In terms of taste, the balance of a wine depends primarily on the level of acidity and its tannic structure, but equally on its sweetness and smooth taste. This usually relates to “sucrosity”, a neologism which describes a sweet taste unrelated to sugar. But where does the sweetness that can be found in fine dry white wines come from, since it is not the product of residual sugars as is the case with dessert wines?
Axel Marchal – who holds a doctorate in wine science from the University of Bordeaux – wrote a thesis a few years ago entitled Recherche sur les bases moléculaires de la saveur sucrée des vins secs [Research on the molecular basis of the sweet taste in dry wines]. This was the fruit of research supervised by the eminent academic Professor Denis Dubourdieu. His conclusions provide an insight into how we perceive this oft-mentioned sweet taste.
The sugary or sweet flavour, which is one of the sensations experienced when tasting a white wine, plays a key role in its balance. It is all the more significant because it satisfies our attraction to and our innate craving for sweetness, identified by tasters during sampling, which can be attributed to our diet in particular.
Dessert wines are genuinely sweet as there is a direct link to the presence of residual sugars from grapes (glucose and fructose) which have not been converted by yeasts since fermentation is arrested when the desired alcohol strength is reached. However, in the case of dry white wines, real sugar is present in quantities far below the taste threshold (generally less than 1g/l, whereas the taste threshold for wines is approximately 4-5 g/l). In other words, the sweetness identified in dry white wines does not come from actual sugars. However, this sweetness is unanimously detected by tasters and is even highly desirable. Analysis of the language used in tasting notes by the famous wine taster Robert Parker and a comparison between the occurrence of words from the lexical field of sweetness and his tasting notes, provides a clear correlation with the perceived quality of wines. Wines with the highest occurrence of words expressing sweetness in Parker’s tasting notes are also those he rates most highly. He is not alone in placing a premium on sweetness in white and red wines alike.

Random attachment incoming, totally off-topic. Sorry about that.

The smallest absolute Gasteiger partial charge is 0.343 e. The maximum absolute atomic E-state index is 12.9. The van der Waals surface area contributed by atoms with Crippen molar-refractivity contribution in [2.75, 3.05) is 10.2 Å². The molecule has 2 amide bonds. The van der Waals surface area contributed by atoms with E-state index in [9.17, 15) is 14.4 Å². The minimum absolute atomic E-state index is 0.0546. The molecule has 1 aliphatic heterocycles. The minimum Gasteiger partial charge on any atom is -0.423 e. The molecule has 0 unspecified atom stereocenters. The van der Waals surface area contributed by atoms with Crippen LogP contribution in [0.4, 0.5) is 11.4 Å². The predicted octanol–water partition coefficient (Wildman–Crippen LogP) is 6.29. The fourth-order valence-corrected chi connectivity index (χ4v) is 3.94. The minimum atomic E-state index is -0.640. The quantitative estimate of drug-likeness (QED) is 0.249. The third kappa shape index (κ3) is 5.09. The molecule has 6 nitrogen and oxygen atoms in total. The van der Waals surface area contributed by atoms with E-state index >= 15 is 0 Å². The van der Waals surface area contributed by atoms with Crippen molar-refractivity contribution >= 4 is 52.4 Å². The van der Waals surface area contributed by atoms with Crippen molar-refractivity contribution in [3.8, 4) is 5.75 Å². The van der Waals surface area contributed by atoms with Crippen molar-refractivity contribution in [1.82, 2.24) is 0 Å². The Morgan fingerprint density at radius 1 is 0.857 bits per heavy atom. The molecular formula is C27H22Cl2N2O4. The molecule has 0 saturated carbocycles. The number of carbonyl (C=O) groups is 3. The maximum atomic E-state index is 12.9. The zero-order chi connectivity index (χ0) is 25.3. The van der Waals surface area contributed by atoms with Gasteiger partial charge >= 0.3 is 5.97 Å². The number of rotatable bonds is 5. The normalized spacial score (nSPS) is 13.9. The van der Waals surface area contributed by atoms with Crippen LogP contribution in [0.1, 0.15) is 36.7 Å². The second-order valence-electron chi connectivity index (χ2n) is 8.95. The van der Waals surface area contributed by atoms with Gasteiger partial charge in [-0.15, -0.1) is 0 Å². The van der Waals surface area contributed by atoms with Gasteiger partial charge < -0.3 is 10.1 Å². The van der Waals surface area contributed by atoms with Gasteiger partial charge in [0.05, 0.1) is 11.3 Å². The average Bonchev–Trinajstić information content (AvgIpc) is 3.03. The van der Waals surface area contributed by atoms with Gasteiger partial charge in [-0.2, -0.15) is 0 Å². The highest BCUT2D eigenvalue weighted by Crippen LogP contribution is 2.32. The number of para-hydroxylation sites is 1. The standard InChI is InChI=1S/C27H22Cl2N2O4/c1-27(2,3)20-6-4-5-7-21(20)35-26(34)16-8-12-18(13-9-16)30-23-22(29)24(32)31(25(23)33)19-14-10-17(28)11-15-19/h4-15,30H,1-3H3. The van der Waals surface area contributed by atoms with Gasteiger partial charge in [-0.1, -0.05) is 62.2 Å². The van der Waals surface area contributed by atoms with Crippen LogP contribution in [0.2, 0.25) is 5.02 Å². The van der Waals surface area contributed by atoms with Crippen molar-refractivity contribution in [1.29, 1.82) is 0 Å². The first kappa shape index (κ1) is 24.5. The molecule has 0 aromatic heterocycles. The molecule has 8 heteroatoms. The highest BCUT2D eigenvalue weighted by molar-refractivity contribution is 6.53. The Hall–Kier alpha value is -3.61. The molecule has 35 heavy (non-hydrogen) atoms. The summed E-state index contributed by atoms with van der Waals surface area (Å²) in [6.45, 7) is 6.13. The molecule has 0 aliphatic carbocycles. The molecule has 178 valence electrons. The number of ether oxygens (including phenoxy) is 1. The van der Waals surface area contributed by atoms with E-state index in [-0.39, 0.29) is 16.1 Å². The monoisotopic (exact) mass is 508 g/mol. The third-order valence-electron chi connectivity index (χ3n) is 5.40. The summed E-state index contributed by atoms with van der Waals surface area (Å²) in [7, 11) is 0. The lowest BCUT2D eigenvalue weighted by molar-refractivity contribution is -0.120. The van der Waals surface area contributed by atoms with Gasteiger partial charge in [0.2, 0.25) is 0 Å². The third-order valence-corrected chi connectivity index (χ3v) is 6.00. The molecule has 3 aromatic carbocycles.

The sweetness of wines is therefore a crucial factor in tasting, which is clearly detectable and yet still remains largely overlooked, especially in terms of its molecular origins. It has been proven that certain wine flavours are associated with one or more molecules. Axel Marchal has carried out research specifically to identify molecular factors responsible for the sweet taste of dry white wines.
His research is based on both analytical and sensory techniques, which seems logical, given the nature of the topic. It focuses in particular on the part played by ethanol and glycerol in the sweet taste of dry white wines, and also on the contribution of yeasts and ageing in wooden barrels.
Sweetness has been erroneously attributed to ethanol and glycerol for some time
Ethanol and glycerol are the main compounds in dry white wines (in addition to water, of course). They are formed during alcoholic fermentation. Ethanol (alcohol) is present in dry white wines at a strength of 12 to 14° and glycerol is a natural compound in wine, which is found at concentrations of 3 to 10 ml per litre and gives wine its fatty, easy-drinking characteristics.
It is frequently suggested that these two compounds play an important role in the sweetness of wines, but research in this area is often contradictory and does not provide clear evidence of a connection. Axel Marchal carried out his own sensory experiment with a panel of experienced tasters and concluded that adding ethanol and glycerol has no significant impact on perception of the sweetness of a wine.
In the final analysis, these two elements have no – or very little – impact on the sweetness of wines. Furthermore, there is no known sweetening agent in wines. Other chemical elements must therefore exist to enhance the sweet taste and we know that experts can detect an increase in sweet flavour after post-fermentation maceration of red wines (extended vatting after alcoholic fermentation so that the wine stays in contact with the must and yeasts) and also after oak ageing.
The role of yeasts and the Hsp12 protein in particular